Photos of the Month
Can anyone identify this retailers mark?
An Australian graduate student has asked for our assistance in identifying this apparent retailers mark, which includes text in (possibly) Cyrillic. Please send your thoughts to the TCC web administrator, firstname.lastname@example.org.
Who can Identify this Pattern(s) ?
We often receive requests on the TCC website Message Board for assistance in identifying patterns. We generally can successfully provide the pattern name and related information. But occasionally a request stumps us. Following is the first in what no doubt will be a series of requests for members’ help. This mug, missing its handle, is 5 inches high and wide (diameter). It currently resides in Scotland. The member(s) who successfully provides pattern ID, maker, and anything else of interest wins great fame and bragging rights.
Residence Interior Wall
A residence interior wall with various items, enhanced with just one transferware platter. The pattern is “Masonic Institution for Girls, St George’s Field, Southwark”. This example is 11.5 X 14 inches, smaller than the example shown in the TCC Database of Patterns and Sources, where it is record # 3886. The building was constructed in the late 18th c and housed up to 100 orphaned daughters of freemasons through 1856. Although the maker is unknown, a retailers mark on the reverse names John Burn, Newport Market, London, and in cludes the name J.J. Cuff, who operated a tavern and coffee ship on the premises in 1805 and at least through the printing of this platter, probably the 1820s. TCC members can view the DB entry for additional information.
Transfer printed toast racks are uncommon, particularly when printed with an architectural themed image. It is difficult to tell, but it appears that one engraving was used, and the printed tissue cut down to fit the variably sized dividers. We would welcome additional images of transfer printed toast racks.
Women of Spode and the Indian Tree Pattern
Our primary image depicts a sampling of the women who have worked at Spode Works over the years. Note the image at the upper left, which depicts a painter at work, perhaps in the 1940s (????). Now focus on the plate, which is Spode’s “Indian Tree” pattern. According to the TCC Database of Patterns and Sources, this pattern was produced from 1877 through at least 1957. Finally, we draw your attention to the second and third photos, which date from November 2021. This Indian Tree dinner service (only a small portion is shown) was the 1947 wedding set of Mary and Henry Hoexter, in San Francisco, California, and is still in use (although not on a daily basis) and loved to this day. Thanks to the Spode Museum Trust Heritage Center Facebook page and Judie Siddall / David Hoexter for the images.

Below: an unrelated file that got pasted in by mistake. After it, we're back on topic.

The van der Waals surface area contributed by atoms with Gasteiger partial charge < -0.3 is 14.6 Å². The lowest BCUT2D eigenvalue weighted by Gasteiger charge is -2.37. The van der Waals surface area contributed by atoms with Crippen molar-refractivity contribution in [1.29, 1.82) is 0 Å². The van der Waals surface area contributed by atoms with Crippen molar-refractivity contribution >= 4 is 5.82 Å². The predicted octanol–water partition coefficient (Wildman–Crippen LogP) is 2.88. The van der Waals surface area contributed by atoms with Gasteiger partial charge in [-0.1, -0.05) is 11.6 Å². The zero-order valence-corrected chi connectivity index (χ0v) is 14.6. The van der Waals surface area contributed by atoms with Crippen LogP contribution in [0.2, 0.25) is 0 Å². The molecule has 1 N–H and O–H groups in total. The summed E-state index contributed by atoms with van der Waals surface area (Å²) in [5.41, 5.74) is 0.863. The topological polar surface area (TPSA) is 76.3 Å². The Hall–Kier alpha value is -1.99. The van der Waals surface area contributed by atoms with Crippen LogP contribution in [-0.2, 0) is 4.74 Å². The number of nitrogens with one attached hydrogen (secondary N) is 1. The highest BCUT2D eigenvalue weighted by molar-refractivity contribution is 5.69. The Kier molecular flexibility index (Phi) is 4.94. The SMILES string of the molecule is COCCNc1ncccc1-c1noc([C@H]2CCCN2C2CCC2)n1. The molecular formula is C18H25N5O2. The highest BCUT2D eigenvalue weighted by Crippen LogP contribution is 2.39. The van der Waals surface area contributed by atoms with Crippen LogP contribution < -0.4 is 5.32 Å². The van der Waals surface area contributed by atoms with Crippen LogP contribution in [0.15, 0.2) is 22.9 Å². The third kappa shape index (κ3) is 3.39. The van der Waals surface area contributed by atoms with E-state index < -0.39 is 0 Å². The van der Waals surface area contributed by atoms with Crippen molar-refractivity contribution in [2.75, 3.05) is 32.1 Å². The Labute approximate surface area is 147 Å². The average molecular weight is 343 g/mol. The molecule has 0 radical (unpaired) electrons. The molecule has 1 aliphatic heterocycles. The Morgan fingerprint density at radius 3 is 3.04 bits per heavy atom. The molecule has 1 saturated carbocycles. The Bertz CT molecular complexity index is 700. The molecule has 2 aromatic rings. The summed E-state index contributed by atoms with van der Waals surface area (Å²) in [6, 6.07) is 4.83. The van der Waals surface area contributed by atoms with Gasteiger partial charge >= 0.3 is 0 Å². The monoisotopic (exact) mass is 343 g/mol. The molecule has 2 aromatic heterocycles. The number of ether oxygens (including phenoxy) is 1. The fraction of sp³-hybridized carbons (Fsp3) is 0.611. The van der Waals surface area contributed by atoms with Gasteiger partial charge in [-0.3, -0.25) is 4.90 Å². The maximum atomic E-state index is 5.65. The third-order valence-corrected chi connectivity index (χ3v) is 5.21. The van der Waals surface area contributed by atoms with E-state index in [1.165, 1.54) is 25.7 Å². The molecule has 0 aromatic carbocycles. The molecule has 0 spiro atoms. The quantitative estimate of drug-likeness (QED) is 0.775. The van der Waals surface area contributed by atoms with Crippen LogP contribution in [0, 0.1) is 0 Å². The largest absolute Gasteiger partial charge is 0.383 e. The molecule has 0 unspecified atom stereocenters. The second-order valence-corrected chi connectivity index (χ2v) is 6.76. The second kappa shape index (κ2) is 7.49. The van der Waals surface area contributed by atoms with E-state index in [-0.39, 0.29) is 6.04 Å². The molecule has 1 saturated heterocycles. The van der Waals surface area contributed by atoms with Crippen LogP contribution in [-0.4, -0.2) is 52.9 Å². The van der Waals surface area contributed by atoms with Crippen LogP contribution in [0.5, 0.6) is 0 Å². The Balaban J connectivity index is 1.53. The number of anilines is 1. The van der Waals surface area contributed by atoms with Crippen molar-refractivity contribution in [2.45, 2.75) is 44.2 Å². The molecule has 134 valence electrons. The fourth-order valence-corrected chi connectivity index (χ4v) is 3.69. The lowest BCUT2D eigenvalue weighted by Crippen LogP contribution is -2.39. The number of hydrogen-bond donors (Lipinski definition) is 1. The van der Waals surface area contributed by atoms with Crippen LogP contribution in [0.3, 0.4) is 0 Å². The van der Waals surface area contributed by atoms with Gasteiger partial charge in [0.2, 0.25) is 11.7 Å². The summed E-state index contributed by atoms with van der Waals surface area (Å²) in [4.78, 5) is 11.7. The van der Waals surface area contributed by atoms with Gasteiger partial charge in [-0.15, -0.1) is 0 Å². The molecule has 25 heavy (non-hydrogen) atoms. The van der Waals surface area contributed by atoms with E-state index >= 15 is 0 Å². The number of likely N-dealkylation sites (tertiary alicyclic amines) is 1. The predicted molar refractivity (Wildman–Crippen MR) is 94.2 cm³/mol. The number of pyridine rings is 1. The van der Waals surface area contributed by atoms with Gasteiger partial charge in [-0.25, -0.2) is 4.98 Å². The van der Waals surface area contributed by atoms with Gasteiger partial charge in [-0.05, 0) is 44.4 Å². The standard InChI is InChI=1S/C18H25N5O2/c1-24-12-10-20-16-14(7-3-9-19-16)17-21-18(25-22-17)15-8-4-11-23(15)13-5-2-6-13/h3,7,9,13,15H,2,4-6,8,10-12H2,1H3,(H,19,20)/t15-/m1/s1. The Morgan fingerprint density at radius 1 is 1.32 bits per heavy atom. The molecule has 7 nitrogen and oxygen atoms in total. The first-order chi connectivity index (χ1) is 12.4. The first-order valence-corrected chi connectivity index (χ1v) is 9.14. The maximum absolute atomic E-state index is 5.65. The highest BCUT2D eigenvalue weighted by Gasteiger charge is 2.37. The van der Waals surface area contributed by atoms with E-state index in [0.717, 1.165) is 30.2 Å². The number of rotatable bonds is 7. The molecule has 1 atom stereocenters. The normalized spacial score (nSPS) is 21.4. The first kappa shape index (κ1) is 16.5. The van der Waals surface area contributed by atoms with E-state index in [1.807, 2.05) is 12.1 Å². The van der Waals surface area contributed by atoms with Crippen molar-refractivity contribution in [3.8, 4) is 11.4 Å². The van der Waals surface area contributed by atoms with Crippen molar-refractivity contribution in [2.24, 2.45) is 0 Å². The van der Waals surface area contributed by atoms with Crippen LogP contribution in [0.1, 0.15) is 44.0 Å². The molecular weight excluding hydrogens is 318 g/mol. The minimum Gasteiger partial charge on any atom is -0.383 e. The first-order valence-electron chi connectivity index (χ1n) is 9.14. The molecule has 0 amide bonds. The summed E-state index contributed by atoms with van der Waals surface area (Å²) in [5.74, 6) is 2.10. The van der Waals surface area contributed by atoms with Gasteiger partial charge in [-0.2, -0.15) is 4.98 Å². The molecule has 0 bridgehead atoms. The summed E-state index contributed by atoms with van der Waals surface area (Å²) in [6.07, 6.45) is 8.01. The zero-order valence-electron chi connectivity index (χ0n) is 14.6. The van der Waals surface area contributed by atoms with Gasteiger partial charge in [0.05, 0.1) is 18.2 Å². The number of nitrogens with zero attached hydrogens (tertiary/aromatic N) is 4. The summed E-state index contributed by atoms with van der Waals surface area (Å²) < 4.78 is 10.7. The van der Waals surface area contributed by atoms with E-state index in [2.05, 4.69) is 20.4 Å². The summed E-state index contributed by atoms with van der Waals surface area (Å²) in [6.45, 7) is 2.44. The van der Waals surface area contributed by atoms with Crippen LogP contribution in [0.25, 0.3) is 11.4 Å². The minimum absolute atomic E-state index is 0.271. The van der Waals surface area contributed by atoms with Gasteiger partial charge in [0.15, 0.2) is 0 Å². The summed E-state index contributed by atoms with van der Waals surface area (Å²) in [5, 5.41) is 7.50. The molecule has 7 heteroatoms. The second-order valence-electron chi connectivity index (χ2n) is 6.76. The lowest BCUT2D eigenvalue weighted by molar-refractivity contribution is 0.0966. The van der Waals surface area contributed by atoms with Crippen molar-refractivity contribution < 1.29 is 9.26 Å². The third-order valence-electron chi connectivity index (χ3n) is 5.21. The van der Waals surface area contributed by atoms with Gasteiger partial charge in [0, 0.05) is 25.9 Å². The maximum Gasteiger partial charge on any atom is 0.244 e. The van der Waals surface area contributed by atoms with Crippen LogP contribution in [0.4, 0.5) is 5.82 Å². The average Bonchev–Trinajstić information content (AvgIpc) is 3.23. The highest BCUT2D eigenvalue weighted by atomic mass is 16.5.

Handling Session at the 2016 Charlottesville, VA Annual Meeting
A highlight of many TCC annual meetings is handling and discussing features associated with various transferware patterns and forms. This montage shows a handling session during our 2016 Charlottesville, VA meeting. We travelled one day to Washington and Lee University in Lexington, VA, to view the Reeves Collection of Chinese export porcelain and armorial porcelain, with examples dating from 1500 to the present. We were royally hosted by curator Ron Fuchs.
Dudson Museum, Hanley Stoke-on-Trent
Winter scene of the Dudson Museum (housed primarily in the large bottle oven!). Drone view by the Stoke Sentinel; thanks to Phil Rowley. Interior view from the museum’s website. More Information.
A Smattering of Christmas and New Year Transferware
A smattering of Christmas and New Year transferware patterns. All from the TCC Database of Patterns and Sources. Members, search for more!
A Happy New Year to You: Children’s Plate, maker unknown, TCC DB 14479.
Christmas Bells (A Merry Christmas and (A Happy New Year): small bowl by David Lockhart & Co, 1876-98, TCC DB 13422.
Christmas Eve (Wilkie’s Designs) series: plate by Ralph & James Clews, 1814-34, TCC DB 1972.
Father Christmas: Children’s Plate by Charles Allerton & Sons, 1832-42, TCC DB 8564.
Xmas Eve: Pratt/Polychrome pot lid, by F.&R. Pratt & Co, TCC DB 11670.
TCC members were treated to many transferware delights at our 2014 annual meeting held at Winterthur Museum, Garden and Library in Delaware. Pictured here is part of the display in the special exhibit “Transferware: A Story of Pattern and Color”; and obviously engaged meeting participants viewing various transferware-related documents and prints from the Winterthur library and archives (candid photo).
Transferware Children’s Mugs
Just a sampling of the hundreds of children’s mugs in the collection of Historic New England (HNA), located in the Boston MA vicinity. We viewed the mugs and much more at the HNA Collections and Conservation Center as part of our October 2013 Annual Meeting. Read more about the meeting. Read about every TCC Annual Meeting.
What is a “salt plate” and what is the connection to death and transferware? More information.
Credits: Thanks to Sue Wagstaff for bringing this to our attention and to David Hoexter for preparing the "Photo of the Month."